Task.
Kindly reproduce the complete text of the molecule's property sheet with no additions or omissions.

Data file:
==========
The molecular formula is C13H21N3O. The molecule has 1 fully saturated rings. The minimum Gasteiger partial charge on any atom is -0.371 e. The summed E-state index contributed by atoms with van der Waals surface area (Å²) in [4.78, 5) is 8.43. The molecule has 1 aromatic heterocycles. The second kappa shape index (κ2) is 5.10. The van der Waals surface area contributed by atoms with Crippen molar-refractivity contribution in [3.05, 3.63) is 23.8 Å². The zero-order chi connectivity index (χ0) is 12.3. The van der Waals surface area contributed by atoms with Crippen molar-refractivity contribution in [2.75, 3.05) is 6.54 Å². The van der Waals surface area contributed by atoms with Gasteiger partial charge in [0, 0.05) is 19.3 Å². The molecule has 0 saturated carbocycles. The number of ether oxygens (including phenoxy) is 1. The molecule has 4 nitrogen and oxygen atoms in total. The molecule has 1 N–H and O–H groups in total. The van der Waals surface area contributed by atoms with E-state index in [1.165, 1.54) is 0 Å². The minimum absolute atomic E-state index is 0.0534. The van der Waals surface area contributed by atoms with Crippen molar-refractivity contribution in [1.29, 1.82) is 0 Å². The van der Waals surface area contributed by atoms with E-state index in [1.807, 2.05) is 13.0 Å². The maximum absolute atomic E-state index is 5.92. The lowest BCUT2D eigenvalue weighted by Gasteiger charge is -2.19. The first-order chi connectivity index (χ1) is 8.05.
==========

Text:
The molecular formula is C13H21N3O. The molecule has 1 fully saturated rings. The minimum Gasteiger partial charge on any atom is -0.371 e. The summed E-state index contributed by atoms with van der Waals surface area (Å²) in [4.78, 5) is 8.43. The molecule has 1 aromatic heterocycles. The second kappa shape index (κ2) is 5.10. The van der Waals surface area contributed by atoms with Crippen molar-refractivity contribution in [3.05, 3.63) is 23.8 Å². The zero-order chi connectivity index (χ0) is 12.3. The van der Waals surface area contributed by atoms with Crippen molar-refractivity contribution in [2.75, 3.05) is 6.54 Å². The van der Waals surface area contributed by atoms with Gasteiger partial charge in [0, 0.05) is 19.3 Å². The molecule has 0 saturated carbocycles. The number of ether oxygens (including phenoxy) is 1. The molecule has 4 nitrogen and oxygen atoms in total. The molecule has 1 N–H and O–H groups in total. The van der Waals surface area contributed by atoms with E-state index in [1.165, 1.54) is 0 Å². The minimum absolute atomic E-state index is 0.0534. The van der Waals surface area contributed by atoms with Crippen molar-refractivity contribution in [1.29, 1.82) is 0 Å². The van der Waals surface area contributed by atoms with E-state index in [1.807, 2.05) is 13.0 Å². The maximum absolute atomic E-state index is 5.92. The lowest BCUT2D eigenvalue weighted by Gasteiger charge is -2.19. The first-order chi connectivity index (χ1) is 8.05.